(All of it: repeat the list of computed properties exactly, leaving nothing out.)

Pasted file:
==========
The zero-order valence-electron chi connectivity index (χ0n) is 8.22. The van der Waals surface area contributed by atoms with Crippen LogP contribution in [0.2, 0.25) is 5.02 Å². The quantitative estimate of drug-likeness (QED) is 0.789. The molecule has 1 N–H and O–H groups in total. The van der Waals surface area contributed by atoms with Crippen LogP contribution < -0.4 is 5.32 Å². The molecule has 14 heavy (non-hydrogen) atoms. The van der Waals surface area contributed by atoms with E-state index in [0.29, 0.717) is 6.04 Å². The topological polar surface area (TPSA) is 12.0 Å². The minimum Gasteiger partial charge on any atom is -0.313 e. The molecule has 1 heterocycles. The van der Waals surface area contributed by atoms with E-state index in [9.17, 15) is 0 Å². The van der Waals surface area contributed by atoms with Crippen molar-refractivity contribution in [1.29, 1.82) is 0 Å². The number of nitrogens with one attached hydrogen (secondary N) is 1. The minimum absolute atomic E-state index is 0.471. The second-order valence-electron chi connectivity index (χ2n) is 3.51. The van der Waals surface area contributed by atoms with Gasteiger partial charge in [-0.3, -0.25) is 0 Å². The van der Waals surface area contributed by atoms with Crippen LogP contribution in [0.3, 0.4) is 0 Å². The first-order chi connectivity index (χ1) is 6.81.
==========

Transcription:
The zero-order valence-electron chi connectivity index (χ0n) is 8.22. The van der Waals surface area contributed by atoms with Crippen LogP contribution in [0.2, 0.25) is 5.02 Å². The quantitative estimate of drug-likeness (QED) is 0.789. The molecule has 1 N–H and O–H groups in total. The van der Waals surface area contributed by atoms with Crippen LogP contribution < -0.4 is 5.32 Å². The molecule has 14 heavy (non-hydrogen) atoms. The van der Waals surface area contributed by atoms with E-state index in [0.29, 0.717) is 6.04 Å². The topological polar surface area (TPSA) is 12.0 Å². The minimum Gasteiger partial charge on any atom is -0.313 e. The molecule has 1 heterocycles. The van der Waals surface area contributed by atoms with E-state index in [9.17, 15) is 0 Å². The van der Waals surface area contributed by atoms with Crippen molar-refractivity contribution in [1.29, 1.82) is 0 Å². The number of nitrogens with one attached hydrogen (secondary N) is 1. The minimum absolute atomic E-state index is 0.471. The second-order valence-electron chi connectivity index (χ2n) is 3.51. The van der Waals surface area contributed by atoms with Gasteiger partial charge in [-0.3, -0.25) is 0 Å². The van der Waals surface area contributed by atoms with Crippen LogP contribution in [0.3, 0.4) is 0 Å². The first-order chi connectivity index (χ1) is 6.81.